- Snack consistency throughout the day.
- Use easy-to-eat, pre-prepared food while on the move (trail mix, muesli bars etc.)
- Dehydrated foods make for lightweight, easy to prepare meals.
- Avoid canned food or other foods with heavy packaging.
- Consume fresh produce whenever there is an opportunity (fruits and veg won’t last long on the trail).
Step 4: Preparing for emergencies
Roadblocks WILL emerge at some point on your hiking adventures. Whether it’s a small inconvenience or a life-threatening emergency, being as prepared as possible will enable you to react quickly and effectively.
Potential emergency situations:
- Injuries (soft tissue, broken bones, dehydration, hyperthermia, snake bites etc.)
Injuries come in many forms. It’s important to always carry with you a fully stocked first aid and snake bite management kit. These can be lightweight and small but can make all the difference if something goes wrong. It’s also highly recommended that multiple (ideally all) people in your hiking group have undertaken some form of first aid training.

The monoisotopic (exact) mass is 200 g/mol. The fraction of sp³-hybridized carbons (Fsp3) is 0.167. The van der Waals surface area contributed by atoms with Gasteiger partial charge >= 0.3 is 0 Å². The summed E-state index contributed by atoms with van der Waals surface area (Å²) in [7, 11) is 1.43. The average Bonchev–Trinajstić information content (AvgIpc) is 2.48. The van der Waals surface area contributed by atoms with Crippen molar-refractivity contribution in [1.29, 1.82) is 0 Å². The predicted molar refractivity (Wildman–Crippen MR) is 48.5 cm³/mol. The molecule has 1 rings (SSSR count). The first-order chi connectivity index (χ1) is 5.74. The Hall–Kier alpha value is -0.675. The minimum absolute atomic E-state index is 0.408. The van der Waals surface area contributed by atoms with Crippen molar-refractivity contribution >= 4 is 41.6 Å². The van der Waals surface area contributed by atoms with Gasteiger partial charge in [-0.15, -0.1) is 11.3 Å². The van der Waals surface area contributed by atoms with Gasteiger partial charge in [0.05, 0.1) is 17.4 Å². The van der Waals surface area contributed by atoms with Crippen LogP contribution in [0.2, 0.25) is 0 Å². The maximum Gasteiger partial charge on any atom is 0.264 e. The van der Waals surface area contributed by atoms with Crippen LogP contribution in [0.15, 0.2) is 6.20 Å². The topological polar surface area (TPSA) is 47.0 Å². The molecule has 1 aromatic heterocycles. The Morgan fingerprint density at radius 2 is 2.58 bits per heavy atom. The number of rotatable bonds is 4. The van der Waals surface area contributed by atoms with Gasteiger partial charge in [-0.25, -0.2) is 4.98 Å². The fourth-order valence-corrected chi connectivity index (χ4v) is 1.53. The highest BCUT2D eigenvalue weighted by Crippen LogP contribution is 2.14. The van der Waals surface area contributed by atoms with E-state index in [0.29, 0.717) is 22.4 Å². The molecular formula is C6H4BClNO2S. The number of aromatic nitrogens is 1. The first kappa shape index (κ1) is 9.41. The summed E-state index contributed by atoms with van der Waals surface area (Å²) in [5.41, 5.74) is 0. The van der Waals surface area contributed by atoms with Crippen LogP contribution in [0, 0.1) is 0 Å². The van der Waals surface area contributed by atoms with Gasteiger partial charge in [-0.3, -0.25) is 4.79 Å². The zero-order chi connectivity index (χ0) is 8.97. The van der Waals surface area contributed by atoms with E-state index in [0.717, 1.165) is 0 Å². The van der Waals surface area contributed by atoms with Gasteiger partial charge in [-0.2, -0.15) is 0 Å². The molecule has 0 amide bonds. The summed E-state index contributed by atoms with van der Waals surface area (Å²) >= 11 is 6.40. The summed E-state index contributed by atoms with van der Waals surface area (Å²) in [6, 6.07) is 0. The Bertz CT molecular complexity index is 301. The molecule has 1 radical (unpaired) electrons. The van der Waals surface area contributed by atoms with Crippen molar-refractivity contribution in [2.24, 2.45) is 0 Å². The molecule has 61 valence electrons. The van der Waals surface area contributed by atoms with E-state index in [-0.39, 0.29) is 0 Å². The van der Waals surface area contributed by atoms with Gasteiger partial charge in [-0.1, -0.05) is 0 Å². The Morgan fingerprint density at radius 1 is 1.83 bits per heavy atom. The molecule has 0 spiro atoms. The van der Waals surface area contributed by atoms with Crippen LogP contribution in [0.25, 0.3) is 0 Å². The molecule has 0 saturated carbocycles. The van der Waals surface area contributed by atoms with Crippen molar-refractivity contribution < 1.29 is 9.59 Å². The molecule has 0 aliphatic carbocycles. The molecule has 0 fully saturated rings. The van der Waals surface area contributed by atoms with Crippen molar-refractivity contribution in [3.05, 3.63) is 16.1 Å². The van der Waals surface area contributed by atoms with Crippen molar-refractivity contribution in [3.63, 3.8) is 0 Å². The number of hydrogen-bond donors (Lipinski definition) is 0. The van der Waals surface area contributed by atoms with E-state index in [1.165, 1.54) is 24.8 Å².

- Extreme weather conditions (storms, hot or cold temperatures, bushfires)
Weather forecasts are usually relatively accurate and so proper research should be done prior to all extreme hikes to make sure the weather is appropriate and safe. There is always the possibility of unexpected turns in the weather which is why choosing the correct gear based on time of year and weather forecast is important. Always plan for the worst case scenario.
- Getting lost or stranded